In one critical, excruciatingly painful moment, Evans has not only lost second place overall (to Contador) but has gone from being one minute off the race lead (an eminently recoverable gap given his time-trialling ability) to being three minutes distant, an equation which now swings back in Rasmussen's favour.

The race is, of course, still far from won. Rasmussen must safely negotiate two further days in the mountains, plus the second time trial. Not to mention the blackening cloud of a doping scandal (not again, sigh) caused by an alleged four missed drug tests which has been building over his head all weekend.

Nonetheless yesterday's stage remains a shining example of what makes a mountain-top finish at the Tour such compelling viewing. Great athletes stretched right up to their (considerable) physical limits, stripped of the security blanket of their team-mate minders, and reduced to a simple head-to-head comparison of who is the strongest and most determined. It is simply astonishing to watch, and it puts our pampered Premiership footballers to shame when you consider that the vast majority of professional cyclists earn less in a year (some as little as £20,000) than the likes of Michael Ballack or Andriy Shevchenko do in a week.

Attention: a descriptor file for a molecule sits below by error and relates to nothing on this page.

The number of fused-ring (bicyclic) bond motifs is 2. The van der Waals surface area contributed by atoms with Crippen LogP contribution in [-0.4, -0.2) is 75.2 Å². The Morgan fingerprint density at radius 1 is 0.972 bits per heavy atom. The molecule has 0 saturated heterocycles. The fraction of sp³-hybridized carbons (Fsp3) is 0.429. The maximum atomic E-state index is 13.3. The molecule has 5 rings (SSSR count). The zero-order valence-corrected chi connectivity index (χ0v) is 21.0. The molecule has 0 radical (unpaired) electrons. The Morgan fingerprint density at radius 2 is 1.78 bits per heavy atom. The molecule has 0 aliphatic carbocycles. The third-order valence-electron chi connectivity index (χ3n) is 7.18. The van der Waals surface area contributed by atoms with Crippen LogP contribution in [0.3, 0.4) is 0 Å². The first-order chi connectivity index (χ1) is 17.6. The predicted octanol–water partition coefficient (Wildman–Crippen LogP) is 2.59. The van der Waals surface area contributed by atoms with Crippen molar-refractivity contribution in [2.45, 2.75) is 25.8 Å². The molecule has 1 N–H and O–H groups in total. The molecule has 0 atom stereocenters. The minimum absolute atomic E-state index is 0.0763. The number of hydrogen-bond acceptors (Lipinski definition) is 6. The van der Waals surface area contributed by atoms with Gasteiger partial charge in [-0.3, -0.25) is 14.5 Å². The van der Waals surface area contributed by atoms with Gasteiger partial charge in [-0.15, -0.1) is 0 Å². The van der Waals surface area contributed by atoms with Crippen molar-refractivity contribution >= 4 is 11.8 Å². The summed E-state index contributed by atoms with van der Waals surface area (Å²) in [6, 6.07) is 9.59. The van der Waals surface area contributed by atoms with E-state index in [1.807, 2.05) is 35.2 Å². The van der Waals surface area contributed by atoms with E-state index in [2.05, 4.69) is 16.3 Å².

9 July 2007

Tales of Le Tour: Prologue

On a weekend of huge events in the UK - Live Earth, the British Grand Prix and the Wimbledon finals - by far the biggest crowd, estimated at close to one million, gathered on the streets of central London on Saturday afternoon.

Why? To watch 189 men in lycra and pointy helmets, of course!

Yes, the Tour de France was in town.

Now I know the sport is beset by the spectre of drug usage (and, let's be honest, this is nothing new to cycling). Operation Puerto last year robbed us of the chance to see the likes of Ivan Basso, Jan Ullrich and Alexandre Vinokourov - the last a victim of collateral damage as he was unable to compete after five members of his team were banned - compete for Lance Armstrong's vacant crown. And then we have last year's "winner", Floyd Landis, and his ongoing attempts to clear his name; an action which, as ITV's Gary Imlach so aptly put it, means the 2007 Tour finds itself in the unusual position of starting before last year's race has finished.